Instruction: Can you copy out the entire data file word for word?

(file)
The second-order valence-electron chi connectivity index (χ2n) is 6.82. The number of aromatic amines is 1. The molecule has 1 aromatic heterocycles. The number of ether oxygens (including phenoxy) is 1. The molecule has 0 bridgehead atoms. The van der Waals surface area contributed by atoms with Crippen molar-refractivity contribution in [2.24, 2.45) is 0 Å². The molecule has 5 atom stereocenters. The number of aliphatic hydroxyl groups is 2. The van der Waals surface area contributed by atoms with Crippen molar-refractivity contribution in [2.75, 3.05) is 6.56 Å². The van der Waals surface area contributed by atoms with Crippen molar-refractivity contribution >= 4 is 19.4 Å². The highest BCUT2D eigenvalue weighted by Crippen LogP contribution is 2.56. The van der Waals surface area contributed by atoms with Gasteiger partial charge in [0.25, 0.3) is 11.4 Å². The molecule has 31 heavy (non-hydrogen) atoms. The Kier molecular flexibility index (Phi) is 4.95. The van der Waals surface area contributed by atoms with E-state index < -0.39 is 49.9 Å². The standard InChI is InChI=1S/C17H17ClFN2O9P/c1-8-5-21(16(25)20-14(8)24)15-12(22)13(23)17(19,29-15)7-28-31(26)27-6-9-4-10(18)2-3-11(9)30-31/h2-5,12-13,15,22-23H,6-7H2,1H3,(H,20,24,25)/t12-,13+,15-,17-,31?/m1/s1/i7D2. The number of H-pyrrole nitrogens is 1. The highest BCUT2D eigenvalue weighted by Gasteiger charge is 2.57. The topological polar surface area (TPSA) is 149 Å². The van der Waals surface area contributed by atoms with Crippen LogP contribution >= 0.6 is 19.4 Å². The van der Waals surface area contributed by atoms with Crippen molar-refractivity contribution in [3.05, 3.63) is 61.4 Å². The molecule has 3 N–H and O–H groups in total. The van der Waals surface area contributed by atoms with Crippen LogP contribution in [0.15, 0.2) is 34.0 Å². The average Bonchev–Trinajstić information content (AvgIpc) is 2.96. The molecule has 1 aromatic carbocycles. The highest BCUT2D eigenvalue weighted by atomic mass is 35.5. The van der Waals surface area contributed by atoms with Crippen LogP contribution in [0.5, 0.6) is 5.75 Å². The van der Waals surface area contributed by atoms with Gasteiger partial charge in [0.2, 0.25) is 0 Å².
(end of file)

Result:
The second-order valence-electron chi connectivity index (χ2n) is 6.82. The number of aromatic amines is 1. The molecule has 1 aromatic heterocycles. The number of ether oxygens (including phenoxy) is 1. The molecule has 0 bridgehead atoms. The van der Waals surface area contributed by atoms with Crippen molar-refractivity contribution in [2.24, 2.45) is 0 Å². The molecule has 5 atom stereocenters. The number of aliphatic hydroxyl groups is 2. The van der Waals surface area contributed by atoms with Crippen molar-refractivity contribution in [2.75, 3.05) is 6.56 Å². The van der Waals surface area contributed by atoms with Crippen molar-refractivity contribution >= 4 is 19.4 Å². The highest BCUT2D eigenvalue weighted by Crippen LogP contribution is 2.56. The van der Waals surface area contributed by atoms with Gasteiger partial charge in [0.25, 0.3) is 11.4 Å². The molecule has 31 heavy (non-hydrogen) atoms. The Kier molecular flexibility index (Phi) is 4.95. The van der Waals surface area contributed by atoms with E-state index < -0.39 is 49.9 Å². The standard InChI is InChI=1S/C17H17ClFN2O9P/c1-8-5-21(16(25)20-14(8)24)15-12(22)13(23)17(19,29-15)7-28-31(26)27-6-9-4-10(18)2-3-11(9)30-31/h2-5,12-13,15,22-23H,6-7H2,1H3,(H,20,24,25)/t12-,13+,15-,17-,31?/m1/s1/i7D2. The number of H-pyrrole nitrogens is 1. The highest BCUT2D eigenvalue weighted by Gasteiger charge is 2.57. The topological polar surface area (TPSA) is 149 Å². The van der Waals surface area contributed by atoms with Crippen LogP contribution >= 0.6 is 19.4 Å². The van der Waals surface area contributed by atoms with Crippen molar-refractivity contribution in [3.05, 3.63) is 61.4 Å². The molecule has 3 N–H and O–H groups in total. The van der Waals surface area contributed by atoms with Crippen LogP contribution in [0.15, 0.2) is 34.0 Å². The average Bonchev–Trinajstić information content (AvgIpc) is 2.96. The molecule has 1 aromatic carbocycles. The highest BCUT2D eigenvalue weighted by atomic mass is 35.5. The van der Waals surface area contributed by atoms with Crippen LogP contribution in [0.5, 0.6) is 5.75 Å². The van der Waals surface area contributed by atoms with Gasteiger partial charge in [0.2, 0.25) is 0 Å².